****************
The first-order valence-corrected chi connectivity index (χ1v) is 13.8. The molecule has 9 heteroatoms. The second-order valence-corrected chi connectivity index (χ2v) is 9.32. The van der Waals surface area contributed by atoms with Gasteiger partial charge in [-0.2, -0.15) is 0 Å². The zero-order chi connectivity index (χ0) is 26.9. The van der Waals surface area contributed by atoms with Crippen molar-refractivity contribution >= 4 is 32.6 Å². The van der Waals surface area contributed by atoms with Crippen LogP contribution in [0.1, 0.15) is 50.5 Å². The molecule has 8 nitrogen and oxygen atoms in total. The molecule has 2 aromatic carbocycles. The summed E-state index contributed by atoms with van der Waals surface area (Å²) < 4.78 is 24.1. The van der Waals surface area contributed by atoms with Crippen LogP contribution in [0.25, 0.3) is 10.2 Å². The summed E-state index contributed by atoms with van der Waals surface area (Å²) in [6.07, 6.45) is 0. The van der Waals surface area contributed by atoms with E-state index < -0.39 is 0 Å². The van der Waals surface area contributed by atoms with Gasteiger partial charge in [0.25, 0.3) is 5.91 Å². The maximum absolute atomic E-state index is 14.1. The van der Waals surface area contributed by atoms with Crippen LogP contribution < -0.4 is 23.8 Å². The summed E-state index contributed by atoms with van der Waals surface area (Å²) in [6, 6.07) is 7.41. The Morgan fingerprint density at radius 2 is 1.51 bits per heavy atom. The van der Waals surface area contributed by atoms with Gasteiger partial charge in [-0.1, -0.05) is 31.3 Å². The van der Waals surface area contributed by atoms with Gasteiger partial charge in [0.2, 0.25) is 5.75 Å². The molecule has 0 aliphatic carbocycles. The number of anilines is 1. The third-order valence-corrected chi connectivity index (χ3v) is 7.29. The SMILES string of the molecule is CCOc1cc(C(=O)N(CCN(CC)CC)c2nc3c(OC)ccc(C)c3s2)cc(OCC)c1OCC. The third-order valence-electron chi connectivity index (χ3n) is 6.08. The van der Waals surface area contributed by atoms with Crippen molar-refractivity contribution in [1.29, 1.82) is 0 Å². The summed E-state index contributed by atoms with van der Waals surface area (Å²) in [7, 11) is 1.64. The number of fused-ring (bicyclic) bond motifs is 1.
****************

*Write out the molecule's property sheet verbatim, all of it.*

The first-order valence-corrected chi connectivity index (χ1v) is 13.8. The molecule has 9 heteroatoms. The second-order valence-corrected chi connectivity index (χ2v) is 9.32. The van der Waals surface area contributed by atoms with Gasteiger partial charge in [-0.2, -0.15) is 0 Å². The zero-order chi connectivity index (χ0) is 26.9. The van der Waals surface area contributed by atoms with Crippen molar-refractivity contribution >= 4 is 32.6 Å². The van der Waals surface area contributed by atoms with Crippen LogP contribution in [0.1, 0.15) is 50.5 Å². The molecule has 8 nitrogen and oxygen atoms in total. The molecule has 2 aromatic carbocycles. The summed E-state index contributed by atoms with van der Waals surface area (Å²) < 4.78 is 24.1. The van der Waals surface area contributed by atoms with Crippen LogP contribution in [0.25, 0.3) is 10.2 Å². The summed E-state index contributed by atoms with van der Waals surface area (Å²) in [6.07, 6.45) is 0. The van der Waals surface area contributed by atoms with E-state index < -0.39 is 0 Å². The van der Waals surface area contributed by atoms with Gasteiger partial charge in [0.25, 0.3) is 5.91 Å². The maximum absolute atomic E-state index is 14.1. The van der Waals surface area contributed by atoms with Crippen LogP contribution < -0.4 is 23.8 Å². The summed E-state index contributed by atoms with van der Waals surface area (Å²) in [6, 6.07) is 7.41. The Morgan fingerprint density at radius 2 is 1.51 bits per heavy atom. The van der Waals surface area contributed by atoms with Gasteiger partial charge in [-0.1, -0.05) is 31.3 Å². The van der Waals surface area contributed by atoms with Gasteiger partial charge in [0.2, 0.25) is 5.75 Å². The molecule has 0 aliphatic carbocycles. The number of anilines is 1. The third-order valence-corrected chi connectivity index (χ3v) is 7.29. The SMILES string of the molecule is CCOc1cc(C(=O)N(CCN(CC)CC)c2nc3c(OC)ccc(C)c3s2)cc(OCC)c1OCC. The third-order valence-electron chi connectivity index (χ3n) is 6.08. The van der Waals surface area contributed by atoms with Crippen molar-refractivity contribution in [1.29, 1.82) is 0 Å². The summed E-state index contributed by atoms with van der Waals surface area (Å²) in [7, 11) is 1.64. The number of fused-ring (bicyclic) bond motifs is 1.